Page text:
The Indiana Department of Transportation and the Kentucky Transportation Cabinet have announced their preferred route for an Interstate 69 Bridge spanning the Ohio River between Evansville and Henderson, Kentucky.
In a report released Friday, officials recommend Central Alternative 1. It is the easternmost of the three routes that were under consideration. It is also the cheapest with a projected cost of $1.5 billion.
The route would displace four homes and no businesses. The two other routes under consideration, West Alternative 1 and West Alternative 2, would have caused significant displacement of homes and businesses around a portion of U.S. Highway 41 in Kentucky known as the Henderson Strip.
Friday’s announcement comes with the publication of a draft environmental impact study. Federal environmental law requires this report for projects receiving federal funding.
The report analyzed the social, economic, and environmental effects of each route. Dan Prevost, the I-69 Ohio River Crossing Project Team’s environmental lead, says the preferred route is the least disruptive to the surrounding area, although it will have some impact.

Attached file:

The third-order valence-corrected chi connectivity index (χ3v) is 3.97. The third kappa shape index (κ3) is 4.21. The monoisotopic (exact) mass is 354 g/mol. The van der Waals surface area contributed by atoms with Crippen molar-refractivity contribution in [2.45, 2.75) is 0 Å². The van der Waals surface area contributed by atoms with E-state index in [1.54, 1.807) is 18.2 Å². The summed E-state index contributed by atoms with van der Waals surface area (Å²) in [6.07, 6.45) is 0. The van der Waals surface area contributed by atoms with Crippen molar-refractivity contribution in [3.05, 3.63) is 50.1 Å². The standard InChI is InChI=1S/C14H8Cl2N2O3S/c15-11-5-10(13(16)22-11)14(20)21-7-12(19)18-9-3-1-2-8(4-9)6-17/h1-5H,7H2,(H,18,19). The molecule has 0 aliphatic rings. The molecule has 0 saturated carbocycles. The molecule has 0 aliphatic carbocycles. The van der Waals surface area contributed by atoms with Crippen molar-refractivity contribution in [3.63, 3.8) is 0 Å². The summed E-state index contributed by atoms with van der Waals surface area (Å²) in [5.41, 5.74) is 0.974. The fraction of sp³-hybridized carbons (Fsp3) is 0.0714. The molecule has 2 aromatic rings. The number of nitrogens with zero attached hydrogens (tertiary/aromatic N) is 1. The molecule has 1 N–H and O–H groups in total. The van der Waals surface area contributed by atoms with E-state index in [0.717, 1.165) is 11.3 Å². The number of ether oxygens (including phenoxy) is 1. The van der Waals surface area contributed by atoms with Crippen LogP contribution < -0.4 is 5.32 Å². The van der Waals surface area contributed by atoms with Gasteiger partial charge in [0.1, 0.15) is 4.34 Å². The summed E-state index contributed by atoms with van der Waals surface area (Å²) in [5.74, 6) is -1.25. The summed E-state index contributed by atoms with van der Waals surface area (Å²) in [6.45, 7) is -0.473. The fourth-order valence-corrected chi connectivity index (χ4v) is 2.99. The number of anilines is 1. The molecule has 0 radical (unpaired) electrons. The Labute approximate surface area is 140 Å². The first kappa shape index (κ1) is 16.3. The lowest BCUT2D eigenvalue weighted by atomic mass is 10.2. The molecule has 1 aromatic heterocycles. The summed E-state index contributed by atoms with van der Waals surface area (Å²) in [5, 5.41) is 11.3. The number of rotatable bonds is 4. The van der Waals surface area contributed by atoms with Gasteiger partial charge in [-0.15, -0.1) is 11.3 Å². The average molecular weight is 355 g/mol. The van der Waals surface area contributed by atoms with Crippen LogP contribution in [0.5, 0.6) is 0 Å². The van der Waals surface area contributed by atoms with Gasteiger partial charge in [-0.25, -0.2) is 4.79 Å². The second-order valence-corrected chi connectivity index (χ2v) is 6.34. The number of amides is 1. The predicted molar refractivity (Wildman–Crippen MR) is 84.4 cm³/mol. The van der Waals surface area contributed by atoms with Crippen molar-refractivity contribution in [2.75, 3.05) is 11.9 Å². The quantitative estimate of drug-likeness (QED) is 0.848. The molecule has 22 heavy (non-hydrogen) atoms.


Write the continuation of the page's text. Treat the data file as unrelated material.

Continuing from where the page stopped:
"Anytime you construct a project of that type, you are going to impact something," he says. "There are resources such as floodways and floodplains, wetlands, streams, forested habitat."
The U.S. 41 Twin Bridges already stand near the site. The report suggests closing the southbound bridges and leaving the northbound one open to local traffic. Officials say the bridges have similar maintenance costs and recommend retaining the northbound bridge because it is more historically significant. It was built in 1932 with the construction of its southbound counterpart coming three decades later.
A possible toll on the remaining Twin Bridge is still under consideration. Transportation officials have previously announced that the new four-lane bridge will be tolled.
Toll amounts have not yet been decided. Officials say a bi-state group would determine the toll before construction begins. Tolling would be done electronically to prevent slow-down on one or both bridges. There may be programs to help low-income drivers afford the tolls, according to Prevost.
If the bridge receives federal funding officials expect, construction would start in late 2021. The bridge would open in 2025.
Public hearings are scheduled in Evansville and Henderson, and the public can submit comments until Feb. 8. Officials will finalize the environmental impact statement and announce their decision after the public comment period has ended.